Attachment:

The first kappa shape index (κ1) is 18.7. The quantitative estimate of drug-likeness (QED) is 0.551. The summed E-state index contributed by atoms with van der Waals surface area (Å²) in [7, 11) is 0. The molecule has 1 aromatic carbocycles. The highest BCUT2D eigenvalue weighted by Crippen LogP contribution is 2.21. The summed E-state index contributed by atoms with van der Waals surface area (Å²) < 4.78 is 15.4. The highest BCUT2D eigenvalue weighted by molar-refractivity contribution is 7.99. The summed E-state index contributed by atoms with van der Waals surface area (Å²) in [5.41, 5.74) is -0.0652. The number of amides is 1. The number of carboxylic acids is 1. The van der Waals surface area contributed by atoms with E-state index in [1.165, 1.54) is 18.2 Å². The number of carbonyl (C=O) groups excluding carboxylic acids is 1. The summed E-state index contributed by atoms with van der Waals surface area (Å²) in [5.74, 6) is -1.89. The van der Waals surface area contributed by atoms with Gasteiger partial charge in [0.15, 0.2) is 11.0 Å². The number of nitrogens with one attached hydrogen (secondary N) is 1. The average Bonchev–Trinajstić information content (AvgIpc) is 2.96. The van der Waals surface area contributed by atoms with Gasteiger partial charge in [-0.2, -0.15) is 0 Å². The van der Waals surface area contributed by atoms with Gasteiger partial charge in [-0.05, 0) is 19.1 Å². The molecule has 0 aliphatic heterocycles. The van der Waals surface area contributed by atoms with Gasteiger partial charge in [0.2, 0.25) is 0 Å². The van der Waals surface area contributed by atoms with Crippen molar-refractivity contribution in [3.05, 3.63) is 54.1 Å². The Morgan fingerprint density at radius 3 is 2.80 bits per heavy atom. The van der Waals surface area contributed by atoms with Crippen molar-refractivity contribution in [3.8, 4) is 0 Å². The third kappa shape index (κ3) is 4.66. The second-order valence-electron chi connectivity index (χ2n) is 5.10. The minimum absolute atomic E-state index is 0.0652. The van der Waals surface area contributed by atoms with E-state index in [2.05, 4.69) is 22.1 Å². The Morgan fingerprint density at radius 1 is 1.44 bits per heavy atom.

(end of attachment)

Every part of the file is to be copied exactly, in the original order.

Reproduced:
The first kappa shape index (κ1) is 18.7. The quantitative estimate of drug-likeness (QED) is 0.551. The summed E-state index contributed by atoms with van der Waals surface area (Å²) in [7, 11) is 0. The molecule has 1 aromatic carbocycles. The highest BCUT2D eigenvalue weighted by Crippen LogP contribution is 2.21. The summed E-state index contributed by atoms with van der Waals surface area (Å²) < 4.78 is 15.4. The highest BCUT2D eigenvalue weighted by molar-refractivity contribution is 7.99. The summed E-state index contributed by atoms with van der Waals surface area (Å²) in [5.41, 5.74) is -0.0652. The number of amides is 1. The number of carboxylic acids is 1. The van der Waals surface area contributed by atoms with E-state index in [1.165, 1.54) is 18.2 Å². The number of carbonyl (C=O) groups excluding carboxylic acids is 1. The summed E-state index contributed by atoms with van der Waals surface area (Å²) in [5.74, 6) is -1.89. The van der Waals surface area contributed by atoms with Gasteiger partial charge in [0.15, 0.2) is 11.0 Å². The number of nitrogens with one attached hydrogen (secondary N) is 1. The average Bonchev–Trinajstić information content (AvgIpc) is 2.96. The van der Waals surface area contributed by atoms with Gasteiger partial charge in [-0.2, -0.15) is 0 Å². The van der Waals surface area contributed by atoms with Gasteiger partial charge in [-0.05, 0) is 19.1 Å². The molecule has 0 aliphatic heterocycles. The van der Waals surface area contributed by atoms with Gasteiger partial charge in [0.2, 0.25) is 0 Å². The van der Waals surface area contributed by atoms with Crippen molar-refractivity contribution in [3.05, 3.63) is 54.1 Å². The Morgan fingerprint density at radius 3 is 2.80 bits per heavy atom. The van der Waals surface area contributed by atoms with Crippen molar-refractivity contribution in [3.8, 4) is 0 Å². The third kappa shape index (κ3) is 4.66. The second-order valence-electron chi connectivity index (χ2n) is 5.10. The minimum absolute atomic E-state index is 0.0652. The van der Waals surface area contributed by atoms with E-state index in [2.05, 4.69) is 22.1 Å². The Morgan fingerprint density at radius 1 is 1.44 bits per heavy atom.